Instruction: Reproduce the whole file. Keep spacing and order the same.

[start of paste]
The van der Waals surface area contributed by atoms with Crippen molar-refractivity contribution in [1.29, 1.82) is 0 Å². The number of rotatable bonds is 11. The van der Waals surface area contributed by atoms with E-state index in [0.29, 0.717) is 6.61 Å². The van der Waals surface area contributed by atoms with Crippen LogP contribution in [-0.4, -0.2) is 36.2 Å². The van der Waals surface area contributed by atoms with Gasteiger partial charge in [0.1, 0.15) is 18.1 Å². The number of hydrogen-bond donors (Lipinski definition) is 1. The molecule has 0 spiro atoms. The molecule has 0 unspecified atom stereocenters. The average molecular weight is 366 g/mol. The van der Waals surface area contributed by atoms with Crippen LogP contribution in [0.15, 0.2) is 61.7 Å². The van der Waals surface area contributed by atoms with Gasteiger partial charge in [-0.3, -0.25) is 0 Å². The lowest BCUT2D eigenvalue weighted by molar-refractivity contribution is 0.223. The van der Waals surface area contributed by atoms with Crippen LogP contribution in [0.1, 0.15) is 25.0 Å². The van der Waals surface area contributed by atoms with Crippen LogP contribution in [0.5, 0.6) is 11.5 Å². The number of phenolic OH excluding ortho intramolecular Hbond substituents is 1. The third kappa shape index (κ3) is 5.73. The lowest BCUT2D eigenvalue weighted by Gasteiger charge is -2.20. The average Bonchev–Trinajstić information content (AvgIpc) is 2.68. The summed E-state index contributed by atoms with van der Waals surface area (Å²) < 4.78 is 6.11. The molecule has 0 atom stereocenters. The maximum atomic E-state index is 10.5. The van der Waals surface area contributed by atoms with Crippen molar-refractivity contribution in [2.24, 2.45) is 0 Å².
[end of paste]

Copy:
The van der Waals surface area contributed by atoms with Crippen molar-refractivity contribution in [1.29, 1.82) is 0 Å². The number of rotatable bonds is 11. The van der Waals surface area contributed by atoms with E-state index in [0.29, 0.717) is 6.61 Å². The van der Waals surface area contributed by atoms with Crippen LogP contribution in [-0.4, -0.2) is 36.2 Å². The van der Waals surface area contributed by atoms with Gasteiger partial charge in [0.1, 0.15) is 18.1 Å². The number of hydrogen-bond donors (Lipinski definition) is 1. The molecule has 0 spiro atoms. The molecule has 0 unspecified atom stereocenters. The average molecular weight is 366 g/mol. The van der Waals surface area contributed by atoms with Crippen LogP contribution in [0.15, 0.2) is 61.7 Å². The van der Waals surface area contributed by atoms with Gasteiger partial charge in [-0.3, -0.25) is 0 Å². The lowest BCUT2D eigenvalue weighted by molar-refractivity contribution is 0.223. The van der Waals surface area contributed by atoms with Crippen LogP contribution in [0.1, 0.15) is 25.0 Å². The van der Waals surface area contributed by atoms with Crippen LogP contribution in [0.5, 0.6) is 11.5 Å². The number of phenolic OH excluding ortho intramolecular Hbond substituents is 1. The third kappa shape index (κ3) is 5.73. The lowest BCUT2D eigenvalue weighted by Gasteiger charge is -2.20. The average Bonchev–Trinajstić information content (AvgIpc) is 2.68. The summed E-state index contributed by atoms with van der Waals surface area (Å²) < 4.78 is 6.11. The molecule has 0 atom stereocenters. The maximum atomic E-state index is 10.5. The van der Waals surface area contributed by atoms with Crippen molar-refractivity contribution in [2.24, 2.45) is 0 Å².